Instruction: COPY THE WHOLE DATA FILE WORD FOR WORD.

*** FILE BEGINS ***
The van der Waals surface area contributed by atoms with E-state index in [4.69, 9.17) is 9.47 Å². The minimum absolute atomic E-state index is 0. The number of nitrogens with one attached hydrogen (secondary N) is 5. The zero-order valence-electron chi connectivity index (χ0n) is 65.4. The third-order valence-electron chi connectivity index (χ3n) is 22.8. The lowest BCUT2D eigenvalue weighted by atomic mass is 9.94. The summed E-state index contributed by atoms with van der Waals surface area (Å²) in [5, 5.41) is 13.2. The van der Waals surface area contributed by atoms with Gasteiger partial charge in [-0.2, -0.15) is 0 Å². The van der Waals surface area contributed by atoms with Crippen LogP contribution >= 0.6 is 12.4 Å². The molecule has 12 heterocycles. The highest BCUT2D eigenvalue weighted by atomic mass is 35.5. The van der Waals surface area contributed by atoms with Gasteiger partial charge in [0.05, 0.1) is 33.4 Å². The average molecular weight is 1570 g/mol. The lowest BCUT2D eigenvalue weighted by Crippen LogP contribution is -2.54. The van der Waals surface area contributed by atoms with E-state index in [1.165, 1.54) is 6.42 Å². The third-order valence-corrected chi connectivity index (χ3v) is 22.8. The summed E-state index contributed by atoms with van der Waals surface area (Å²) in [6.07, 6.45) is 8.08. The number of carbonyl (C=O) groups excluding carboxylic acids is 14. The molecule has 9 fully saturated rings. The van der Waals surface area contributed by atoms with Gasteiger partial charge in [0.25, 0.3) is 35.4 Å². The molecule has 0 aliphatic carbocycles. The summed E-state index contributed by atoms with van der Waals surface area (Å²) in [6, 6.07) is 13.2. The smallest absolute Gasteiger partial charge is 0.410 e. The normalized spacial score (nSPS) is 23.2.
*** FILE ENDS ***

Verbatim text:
The van der Waals surface area contributed by atoms with E-state index in [4.69, 9.17) is 9.47 Å². The minimum absolute atomic E-state index is 0. The number of nitrogens with one attached hydrogen (secondary N) is 5. The zero-order valence-electron chi connectivity index (χ0n) is 65.4. The third-order valence-electron chi connectivity index (χ3n) is 22.8. The lowest BCUT2D eigenvalue weighted by atomic mass is 9.94. The summed E-state index contributed by atoms with van der Waals surface area (Å²) in [5, 5.41) is 13.2. The van der Waals surface area contributed by atoms with Gasteiger partial charge in [-0.2, -0.15) is 0 Å². The van der Waals surface area contributed by atoms with Crippen LogP contribution >= 0.6 is 12.4 Å². The molecule has 12 heterocycles. The highest BCUT2D eigenvalue weighted by atomic mass is 35.5. The van der Waals surface area contributed by atoms with Gasteiger partial charge in [0.05, 0.1) is 33.4 Å². The average molecular weight is 1570 g/mol. The lowest BCUT2D eigenvalue weighted by Crippen LogP contribution is -2.54. The van der Waals surface area contributed by atoms with E-state index in [1.165, 1.54) is 6.42 Å². The third-order valence-corrected chi connectivity index (χ3v) is 22.8. The summed E-state index contributed by atoms with van der Waals surface area (Å²) in [6.07, 6.45) is 8.08. The number of carbonyl (C=O) groups excluding carboxylic acids is 14. The molecule has 9 fully saturated rings. The van der Waals surface area contributed by atoms with Gasteiger partial charge in [0.25, 0.3) is 35.4 Å². The molecule has 0 aliphatic carbocycles. The summed E-state index contributed by atoms with van der Waals surface area (Å²) in [6, 6.07) is 13.2. The smallest absolute Gasteiger partial charge is 0.410 e. The normalized spacial score (nSPS) is 23.2.